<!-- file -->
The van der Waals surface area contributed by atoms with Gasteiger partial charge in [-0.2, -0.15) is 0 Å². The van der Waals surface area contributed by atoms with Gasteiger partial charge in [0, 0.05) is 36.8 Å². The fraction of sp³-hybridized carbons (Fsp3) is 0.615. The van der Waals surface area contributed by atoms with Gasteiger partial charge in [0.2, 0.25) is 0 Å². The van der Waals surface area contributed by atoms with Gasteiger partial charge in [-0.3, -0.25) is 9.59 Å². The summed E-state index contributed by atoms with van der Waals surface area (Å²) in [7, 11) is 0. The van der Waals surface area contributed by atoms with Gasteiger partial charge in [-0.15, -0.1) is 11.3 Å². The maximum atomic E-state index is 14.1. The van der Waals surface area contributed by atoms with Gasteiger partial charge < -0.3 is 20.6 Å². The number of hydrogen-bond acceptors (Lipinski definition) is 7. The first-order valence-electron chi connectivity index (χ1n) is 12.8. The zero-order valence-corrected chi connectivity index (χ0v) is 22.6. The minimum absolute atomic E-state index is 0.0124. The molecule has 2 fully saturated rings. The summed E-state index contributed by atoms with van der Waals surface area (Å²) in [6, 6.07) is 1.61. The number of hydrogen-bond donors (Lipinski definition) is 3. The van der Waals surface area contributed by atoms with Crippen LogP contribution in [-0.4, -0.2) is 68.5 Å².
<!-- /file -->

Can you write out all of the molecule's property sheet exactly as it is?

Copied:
The van der Waals surface area contributed by atoms with Gasteiger partial charge in [-0.2, -0.15) is 0 Å². The van der Waals surface area contributed by atoms with Gasteiger partial charge in [0, 0.05) is 36.8 Å². The fraction of sp³-hybridized carbons (Fsp3) is 0.615. The van der Waals surface area contributed by atoms with Gasteiger partial charge in [0.2, 0.25) is 0 Å². The van der Waals surface area contributed by atoms with Gasteiger partial charge in [-0.3, -0.25) is 9.59 Å². The summed E-state index contributed by atoms with van der Waals surface area (Å²) in [7, 11) is 0. The van der Waals surface area contributed by atoms with Gasteiger partial charge in [-0.15, -0.1) is 11.3 Å². The maximum atomic E-state index is 14.1. The van der Waals surface area contributed by atoms with Gasteiger partial charge < -0.3 is 20.6 Å². The number of hydrogen-bond acceptors (Lipinski definition) is 7. The first-order valence-electron chi connectivity index (χ1n) is 12.8. The zero-order valence-corrected chi connectivity index (χ0v) is 22.6. The minimum absolute atomic E-state index is 0.0124. The molecule has 2 fully saturated rings. The summed E-state index contributed by atoms with van der Waals surface area (Å²) in [6, 6.07) is 1.61. The number of hydrogen-bond donors (Lipinski definition) is 3. The van der Waals surface area contributed by atoms with Crippen LogP contribution in [-0.4, -0.2) is 68.5 Å².